Weather in March, and in April so far, has been lovely and it has been a pleasure to get stuck into our gardening!
Our dynamic joinery duo of Will and Dave have soldiered on with the raised bed construction and two more loads of topsoil were delivered from St Michael’s Tippers (thanks for the donation again!). Other volunteers have worked tirelessly to distribute this into the raised beds which are now pretty much ready for planting.
They also managed to turn our massive outside tattie bed from a rocky patch full of mangled metal into a fabulous potato field.
The sensory border bed along the main path has gone from a watery ditch to an edged bed with improved drainage, ready for planting. The first two roses have just been put in last week by Ian and Peter (Rosa gallica officinalis and Rosa mundi). Many more perennials are waiting their turn patiently in the polytunnel…
Lots of smaller jobs have been done too – gravel spread to fix the paths, another compost bin constructed and a start made on the water collection system for the polytunnel.
But it is the growing that’s been really exciting this month!
We’ve had our first crop of the year from our radishes in the polytunnel, and the lettuce and carrots sown at the same time are coming along nicely. The broccoli seedlings are almost ready to transplant into outside beds too. The polytunnel tatties have been flourishing – we think that the careful care from Jenny tucking them in for the night with a frost-protection fleece and giving them some motivational speeches has made a real difference;)
Outside, Peter’s been relieved to see some parsnip germination (he talked about sowing them in his recent blog here) They are a bit tricky to get going but we now have some seedlings coming up among the radish sown to mark the rows. The garlic and onions in the bed next door are doing just fine too.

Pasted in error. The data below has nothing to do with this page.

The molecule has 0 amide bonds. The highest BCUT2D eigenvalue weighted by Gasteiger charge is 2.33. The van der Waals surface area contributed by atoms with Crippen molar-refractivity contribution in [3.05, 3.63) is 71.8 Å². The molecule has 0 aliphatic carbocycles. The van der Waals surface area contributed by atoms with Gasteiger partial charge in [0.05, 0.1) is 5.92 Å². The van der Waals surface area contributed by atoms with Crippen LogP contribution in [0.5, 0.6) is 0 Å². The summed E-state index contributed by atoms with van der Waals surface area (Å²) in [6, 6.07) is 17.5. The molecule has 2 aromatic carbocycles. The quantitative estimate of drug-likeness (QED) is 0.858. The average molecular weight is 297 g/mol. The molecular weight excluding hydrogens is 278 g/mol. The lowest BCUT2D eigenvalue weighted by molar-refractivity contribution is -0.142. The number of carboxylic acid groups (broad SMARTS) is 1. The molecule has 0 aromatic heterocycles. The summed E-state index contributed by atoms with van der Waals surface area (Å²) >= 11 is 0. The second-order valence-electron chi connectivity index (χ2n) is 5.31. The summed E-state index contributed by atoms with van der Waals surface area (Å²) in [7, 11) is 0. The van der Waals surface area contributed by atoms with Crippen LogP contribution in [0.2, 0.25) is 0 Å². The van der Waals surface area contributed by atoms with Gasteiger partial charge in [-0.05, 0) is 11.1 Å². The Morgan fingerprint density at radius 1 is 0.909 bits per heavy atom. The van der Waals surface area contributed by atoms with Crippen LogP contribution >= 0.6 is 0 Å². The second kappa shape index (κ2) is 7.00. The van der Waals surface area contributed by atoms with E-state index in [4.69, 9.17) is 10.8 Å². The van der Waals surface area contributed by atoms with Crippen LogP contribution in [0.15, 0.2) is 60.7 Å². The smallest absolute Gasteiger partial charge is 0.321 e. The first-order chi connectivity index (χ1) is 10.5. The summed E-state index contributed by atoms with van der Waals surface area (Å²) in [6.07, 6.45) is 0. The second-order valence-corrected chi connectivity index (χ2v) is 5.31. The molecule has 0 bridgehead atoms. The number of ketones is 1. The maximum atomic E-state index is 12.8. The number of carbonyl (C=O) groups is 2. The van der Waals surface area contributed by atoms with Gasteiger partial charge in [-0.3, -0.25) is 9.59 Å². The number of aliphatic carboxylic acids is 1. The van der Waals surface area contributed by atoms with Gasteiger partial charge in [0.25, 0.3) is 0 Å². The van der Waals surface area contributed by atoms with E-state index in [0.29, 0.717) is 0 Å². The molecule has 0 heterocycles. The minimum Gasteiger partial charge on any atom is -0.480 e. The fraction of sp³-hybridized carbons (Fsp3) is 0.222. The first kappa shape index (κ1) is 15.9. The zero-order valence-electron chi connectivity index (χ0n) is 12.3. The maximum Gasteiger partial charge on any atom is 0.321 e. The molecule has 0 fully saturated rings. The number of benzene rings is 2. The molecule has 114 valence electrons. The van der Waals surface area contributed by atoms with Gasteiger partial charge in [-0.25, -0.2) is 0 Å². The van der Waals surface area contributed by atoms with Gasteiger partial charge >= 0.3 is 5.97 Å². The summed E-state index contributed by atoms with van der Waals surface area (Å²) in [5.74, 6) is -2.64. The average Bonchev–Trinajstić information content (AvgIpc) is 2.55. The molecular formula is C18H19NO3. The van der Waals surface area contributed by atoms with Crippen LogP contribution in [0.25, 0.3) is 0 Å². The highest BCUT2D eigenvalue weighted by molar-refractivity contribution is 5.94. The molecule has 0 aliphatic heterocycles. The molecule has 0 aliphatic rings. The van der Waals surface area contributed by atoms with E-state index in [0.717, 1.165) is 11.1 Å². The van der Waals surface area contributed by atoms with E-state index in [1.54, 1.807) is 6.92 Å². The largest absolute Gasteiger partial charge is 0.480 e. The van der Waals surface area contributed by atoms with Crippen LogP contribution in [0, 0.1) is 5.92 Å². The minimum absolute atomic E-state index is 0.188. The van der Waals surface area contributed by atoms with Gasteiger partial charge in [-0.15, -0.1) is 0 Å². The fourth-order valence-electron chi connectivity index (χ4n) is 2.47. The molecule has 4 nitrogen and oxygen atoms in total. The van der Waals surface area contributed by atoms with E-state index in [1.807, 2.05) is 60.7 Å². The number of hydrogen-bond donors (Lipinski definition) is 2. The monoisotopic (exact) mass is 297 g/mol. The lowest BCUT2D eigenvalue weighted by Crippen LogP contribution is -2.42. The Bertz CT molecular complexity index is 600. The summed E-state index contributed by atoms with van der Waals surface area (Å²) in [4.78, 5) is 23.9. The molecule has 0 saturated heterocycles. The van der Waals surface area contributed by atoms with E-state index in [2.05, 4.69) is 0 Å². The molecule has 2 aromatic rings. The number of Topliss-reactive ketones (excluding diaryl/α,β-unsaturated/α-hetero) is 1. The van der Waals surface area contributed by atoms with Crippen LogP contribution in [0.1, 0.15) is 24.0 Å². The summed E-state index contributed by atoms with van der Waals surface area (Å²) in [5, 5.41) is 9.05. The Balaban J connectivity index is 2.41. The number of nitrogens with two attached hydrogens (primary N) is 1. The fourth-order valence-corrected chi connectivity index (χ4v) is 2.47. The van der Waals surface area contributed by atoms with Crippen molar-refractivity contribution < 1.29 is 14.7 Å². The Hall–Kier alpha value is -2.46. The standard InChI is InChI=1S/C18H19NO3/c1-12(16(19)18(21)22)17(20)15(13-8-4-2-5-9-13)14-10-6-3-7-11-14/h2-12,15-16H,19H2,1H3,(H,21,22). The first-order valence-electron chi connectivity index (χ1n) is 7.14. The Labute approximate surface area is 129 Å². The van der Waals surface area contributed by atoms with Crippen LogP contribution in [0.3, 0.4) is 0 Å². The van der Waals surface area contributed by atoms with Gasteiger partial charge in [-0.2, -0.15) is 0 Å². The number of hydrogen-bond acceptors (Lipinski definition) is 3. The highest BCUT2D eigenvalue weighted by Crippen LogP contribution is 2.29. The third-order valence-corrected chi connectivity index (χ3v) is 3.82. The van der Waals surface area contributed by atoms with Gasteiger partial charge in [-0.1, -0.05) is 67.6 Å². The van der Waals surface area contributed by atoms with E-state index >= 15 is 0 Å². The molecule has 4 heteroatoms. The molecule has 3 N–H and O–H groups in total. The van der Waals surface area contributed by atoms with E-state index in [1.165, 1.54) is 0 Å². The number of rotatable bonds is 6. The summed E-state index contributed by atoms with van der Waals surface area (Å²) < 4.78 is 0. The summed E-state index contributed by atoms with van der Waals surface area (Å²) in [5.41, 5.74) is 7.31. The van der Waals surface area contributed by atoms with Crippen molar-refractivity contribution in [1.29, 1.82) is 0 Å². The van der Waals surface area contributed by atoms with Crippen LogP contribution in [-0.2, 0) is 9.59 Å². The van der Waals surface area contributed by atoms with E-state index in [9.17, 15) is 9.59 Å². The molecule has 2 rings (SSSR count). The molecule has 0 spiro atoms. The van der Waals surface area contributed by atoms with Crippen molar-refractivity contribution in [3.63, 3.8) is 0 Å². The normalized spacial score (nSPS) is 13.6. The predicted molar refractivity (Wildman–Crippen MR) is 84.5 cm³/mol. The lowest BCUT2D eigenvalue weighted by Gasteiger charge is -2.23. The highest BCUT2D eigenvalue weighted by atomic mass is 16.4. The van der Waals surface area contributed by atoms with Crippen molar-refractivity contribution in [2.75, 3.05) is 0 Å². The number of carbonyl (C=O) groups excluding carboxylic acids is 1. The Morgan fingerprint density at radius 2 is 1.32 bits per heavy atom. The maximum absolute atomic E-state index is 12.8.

All of the outside potatoes have now been planted. We have five 1st earlies (Epicure, Lady Christl, Red Duke of York, Ulster Prince, Winston), five 2nd earlies (BF15, Marfona, Maris Peer, Nadine, Salad Blue) and seven main crops (International Kidney, Maris Piper, Ratte, Record, Sarpo Axona, Sarpo Kiri, Sarpo Mira). Hope you are all ready for a tatie tasting extravaganza!
Capsicum, tomato, basil, pea and okra seeds we had sown during our seed sowing workshop in February have now turned into seedlings and some have even been pricked out into pots in the polytunnel.
A new raised bed against the shed is a host to two lovely Tomcot Apricots and a fig tree (Figuir Brown Turkey C10TG Goblet). These varieties were selected by Peter as he’s seen them fruit successfully when planted outside elsewhere in coastal Fife. And our established fruit trees and bushes in our fruiting hedge are starting to flower.
Unfortunately, we’ve had some ‘delayed successes’ as well. Our carefully planted pea seeds have been taken by pigeons! We have learned from our mistake and have now protected the bed with some metal mesh, ready for repeat sowing. Lucky there is still plenty of time to get them in…